He used to walk miles to borrow books from a school master until a lawyer mailed him a copy of Blackstone, which was the only law book at the time. People would look wonderingly at the grotesque figure lying in the grass, with his feet up a tree or sitting on a fence absorbed in a book. He learned to construct correct sentences and made himself a jurist. At once he gained a little practice, paying attention to miniscual details before a justice of the peace for friends, without expecting a fee. Judicial functions were thrust upon him, but only at horse-races or wrestling matches where his acknowledged honesty and fairness gave his verdicts undisputed authority. His popularity grew quickly and soon he was a candidate for the Legislature again. Although he called himself a Whig, an ardent admirer of Henry Clay, his clever stump speeches won him the election in the strongly Democratic district. Then, for the first time perhaps, he thought seriously of his outward appearance. He had been content with a garb of “Kentucky jeans,” not usually ragged, but patched, and always shabby. Now, he borrowed money from a friend to buy a new suit of clothes–store clothes fit for a Sangamon County statesman. Dressed like this he set out for the state capital, Vandalia, to take his seat among the lawmakers. His legislative career, which stretched over several sessions–for he was re-elected three times, in 1836, 1838, and 1840–was not remarkably brilliant. He did not lack ambition. He dreamed even of making himself “the De Witt Clinton of Illinois,” and he actually distinguished himself by zealous and effective work in log-rolling operations by which the young State received a general system of internal improvements in the shape of railroads, canals, and banks,–a reckless policy that burdened the State with debt and produced the usual crop of political demoralization. One thing, however, he did in which his true nature showed itself, and which gave promise of the future pursuit, against an overwhelming numbers in the Legislature and followed by only one other member, he recorded his protest against a proslavery resolution. That protest declaring “the institution of slavery to be founded on both injustice and bad policy.” This was not only the irrepressible voice of his conscience. It was true moral valor, for at that timein many parts of the West, an abolitionist was regarded as little better than a horse-thief, and even “Abe Lincoln” would hardly have been forgiven his antislavery principles, had he not been known as such an “uncommon good fellow.” But here, in obedience to the great conviction of his life, he manifested his courage to stand alone, that courage which is the first requisite of leadership in a great cause.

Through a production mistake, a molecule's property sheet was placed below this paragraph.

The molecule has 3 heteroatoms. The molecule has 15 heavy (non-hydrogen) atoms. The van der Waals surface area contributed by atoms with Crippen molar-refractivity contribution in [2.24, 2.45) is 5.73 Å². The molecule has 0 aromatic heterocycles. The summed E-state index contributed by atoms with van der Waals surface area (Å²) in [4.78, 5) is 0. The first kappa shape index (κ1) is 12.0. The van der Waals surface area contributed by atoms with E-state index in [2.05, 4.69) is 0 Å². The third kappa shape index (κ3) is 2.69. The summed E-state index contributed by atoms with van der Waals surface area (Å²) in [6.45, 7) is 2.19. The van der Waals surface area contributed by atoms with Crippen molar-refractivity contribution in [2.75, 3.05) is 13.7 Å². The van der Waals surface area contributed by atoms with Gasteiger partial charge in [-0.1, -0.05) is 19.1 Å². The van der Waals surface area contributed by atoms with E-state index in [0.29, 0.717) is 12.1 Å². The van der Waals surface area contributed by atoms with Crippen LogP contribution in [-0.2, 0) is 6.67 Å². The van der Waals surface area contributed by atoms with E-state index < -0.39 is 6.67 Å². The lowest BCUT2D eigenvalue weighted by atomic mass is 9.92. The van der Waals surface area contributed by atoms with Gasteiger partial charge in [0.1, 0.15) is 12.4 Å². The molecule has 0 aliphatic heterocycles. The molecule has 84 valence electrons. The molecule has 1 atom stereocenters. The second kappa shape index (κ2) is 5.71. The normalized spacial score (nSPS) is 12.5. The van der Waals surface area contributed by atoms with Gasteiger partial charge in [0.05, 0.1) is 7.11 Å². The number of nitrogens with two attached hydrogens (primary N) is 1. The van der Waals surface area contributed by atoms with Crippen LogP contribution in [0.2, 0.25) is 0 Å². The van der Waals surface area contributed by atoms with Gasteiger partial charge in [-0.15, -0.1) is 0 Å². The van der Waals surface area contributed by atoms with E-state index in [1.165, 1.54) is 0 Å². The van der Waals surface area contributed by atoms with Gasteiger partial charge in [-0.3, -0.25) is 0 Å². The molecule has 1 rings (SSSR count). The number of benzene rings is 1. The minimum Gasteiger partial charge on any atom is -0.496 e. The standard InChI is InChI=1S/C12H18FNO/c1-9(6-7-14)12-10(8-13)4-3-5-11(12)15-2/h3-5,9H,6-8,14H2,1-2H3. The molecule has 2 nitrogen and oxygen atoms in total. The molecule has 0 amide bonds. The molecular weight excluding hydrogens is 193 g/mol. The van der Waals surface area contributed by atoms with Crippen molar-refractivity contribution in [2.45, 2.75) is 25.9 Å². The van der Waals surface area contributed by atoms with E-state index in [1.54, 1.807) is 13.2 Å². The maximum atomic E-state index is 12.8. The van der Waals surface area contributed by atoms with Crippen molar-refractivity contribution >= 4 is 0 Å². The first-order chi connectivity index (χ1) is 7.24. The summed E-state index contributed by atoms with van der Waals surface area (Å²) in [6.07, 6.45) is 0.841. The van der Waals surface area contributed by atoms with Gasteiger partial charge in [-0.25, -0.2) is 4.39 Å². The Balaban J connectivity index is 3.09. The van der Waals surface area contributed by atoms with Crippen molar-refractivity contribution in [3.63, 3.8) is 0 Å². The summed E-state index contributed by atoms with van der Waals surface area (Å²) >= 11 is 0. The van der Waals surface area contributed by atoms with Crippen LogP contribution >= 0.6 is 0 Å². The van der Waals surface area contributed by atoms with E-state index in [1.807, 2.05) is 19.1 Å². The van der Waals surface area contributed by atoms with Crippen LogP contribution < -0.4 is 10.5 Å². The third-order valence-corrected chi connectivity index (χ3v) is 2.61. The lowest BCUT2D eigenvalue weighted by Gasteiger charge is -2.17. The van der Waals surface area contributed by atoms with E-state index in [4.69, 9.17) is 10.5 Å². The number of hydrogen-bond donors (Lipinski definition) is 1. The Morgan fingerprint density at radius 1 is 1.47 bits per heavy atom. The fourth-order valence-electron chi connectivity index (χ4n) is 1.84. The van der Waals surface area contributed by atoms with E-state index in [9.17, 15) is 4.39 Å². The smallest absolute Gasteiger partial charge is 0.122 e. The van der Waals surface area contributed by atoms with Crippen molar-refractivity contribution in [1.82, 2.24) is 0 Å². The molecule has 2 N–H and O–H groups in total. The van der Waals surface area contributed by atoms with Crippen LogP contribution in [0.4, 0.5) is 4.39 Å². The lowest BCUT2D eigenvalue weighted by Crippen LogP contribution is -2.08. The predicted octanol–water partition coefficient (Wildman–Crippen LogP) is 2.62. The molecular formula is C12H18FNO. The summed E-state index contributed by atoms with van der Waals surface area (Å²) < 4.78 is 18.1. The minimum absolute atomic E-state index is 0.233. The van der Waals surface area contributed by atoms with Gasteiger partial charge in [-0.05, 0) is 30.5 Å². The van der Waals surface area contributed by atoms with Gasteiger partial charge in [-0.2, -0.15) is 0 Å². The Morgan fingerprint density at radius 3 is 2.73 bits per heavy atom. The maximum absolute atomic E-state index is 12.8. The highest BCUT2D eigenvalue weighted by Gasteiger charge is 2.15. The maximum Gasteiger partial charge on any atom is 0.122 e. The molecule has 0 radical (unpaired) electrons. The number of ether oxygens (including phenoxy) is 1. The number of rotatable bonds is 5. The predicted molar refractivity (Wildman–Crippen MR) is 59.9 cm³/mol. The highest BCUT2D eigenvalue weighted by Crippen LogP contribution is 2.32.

His reputation and influence as a politician grew his law practice, especially after he associated himself with another lawyer of good standing. He became a successful lawyer, less by his learning as a jurist than by his effectiveness as an advocate and by the striking uprightness of his character and it may truly be said that his vivid sense of truth and justice had much to do with his effectiveness as an advocate. He would refuse to act as the attorney even of personal friends when he saw the right on the other side. He would abandon cases, even during trial, when the testimony convinced him that his client was in the wrong. He would dissuade those who sought his service from pursuing an obtainable advantage when their claims seemed to him unfair. Presenting his very first case in the United States Circuit Court, the only question being one of authority, he declared that, upon careful examination, he found all the authorities on the other side and none on his. Persons accused of crime, when he thought them guilty, he would not defend at all, or attempting their defence he was unable to put forth his powers. One notable exception is on record, when his personal sympathies had been strongly aroused. But when he felt himself to be the protector of innocence, the defender of justice, or the prosecutor of wrong, he frequently disclosed such unexpected resources of reasoning, such depth of feeling, and rose to such fervor of appeal as to astonish and overwhelm his hearers. Even an ordinary law argument, coming from him, seldom failed to produce the impression that he was profoundly convinced of the soundness of his position. It is not surprising that the mere appearance of so conscientious an attorney in any case should have carried, not only to juries, but even to judges almost an act of right on his side, and that the people began to call him, sincerely meaning it, “honest Abe Lincoln.”